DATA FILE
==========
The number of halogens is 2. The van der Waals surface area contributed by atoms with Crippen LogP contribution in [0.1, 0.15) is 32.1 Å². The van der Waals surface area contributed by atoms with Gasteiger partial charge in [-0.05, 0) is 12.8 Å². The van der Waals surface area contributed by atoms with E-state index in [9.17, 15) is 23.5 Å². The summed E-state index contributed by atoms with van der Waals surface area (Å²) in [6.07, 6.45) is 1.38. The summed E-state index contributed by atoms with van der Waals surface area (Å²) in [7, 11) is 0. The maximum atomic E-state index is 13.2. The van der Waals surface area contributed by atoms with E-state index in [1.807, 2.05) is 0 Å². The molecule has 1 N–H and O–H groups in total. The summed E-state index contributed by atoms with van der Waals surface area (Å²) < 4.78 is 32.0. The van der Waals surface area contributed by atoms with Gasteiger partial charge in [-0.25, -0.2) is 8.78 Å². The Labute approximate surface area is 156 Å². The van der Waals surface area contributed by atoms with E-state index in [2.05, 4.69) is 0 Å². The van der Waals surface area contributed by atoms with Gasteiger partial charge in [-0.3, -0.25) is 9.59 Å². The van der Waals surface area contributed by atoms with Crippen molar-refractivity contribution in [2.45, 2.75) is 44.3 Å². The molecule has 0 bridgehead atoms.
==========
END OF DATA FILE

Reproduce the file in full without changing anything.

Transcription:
The number of halogens is 2. The van der Waals surface area contributed by atoms with Crippen LogP contribution in [0.1, 0.15) is 32.1 Å². The van der Waals surface area contributed by atoms with Gasteiger partial charge in [-0.05, 0) is 12.8 Å². The van der Waals surface area contributed by atoms with E-state index in [9.17, 15) is 23.5 Å². The summed E-state index contributed by atoms with van der Waals surface area (Å²) in [6.07, 6.45) is 1.38. The summed E-state index contributed by atoms with van der Waals surface area (Å²) in [7, 11) is 0. The maximum atomic E-state index is 13.2. The van der Waals surface area contributed by atoms with E-state index in [1.807, 2.05) is 0 Å². The molecule has 1 N–H and O–H groups in total. The summed E-state index contributed by atoms with van der Waals surface area (Å²) < 4.78 is 32.0. The van der Waals surface area contributed by atoms with Gasteiger partial charge in [-0.25, -0.2) is 8.78 Å². The Labute approximate surface area is 156 Å². The van der Waals surface area contributed by atoms with E-state index in [2.05, 4.69) is 0 Å². The van der Waals surface area contributed by atoms with Gasteiger partial charge in [-0.3, -0.25) is 9.59 Å². The van der Waals surface area contributed by atoms with Crippen molar-refractivity contribution in [2.45, 2.75) is 44.3 Å². The molecule has 0 bridgehead atoms.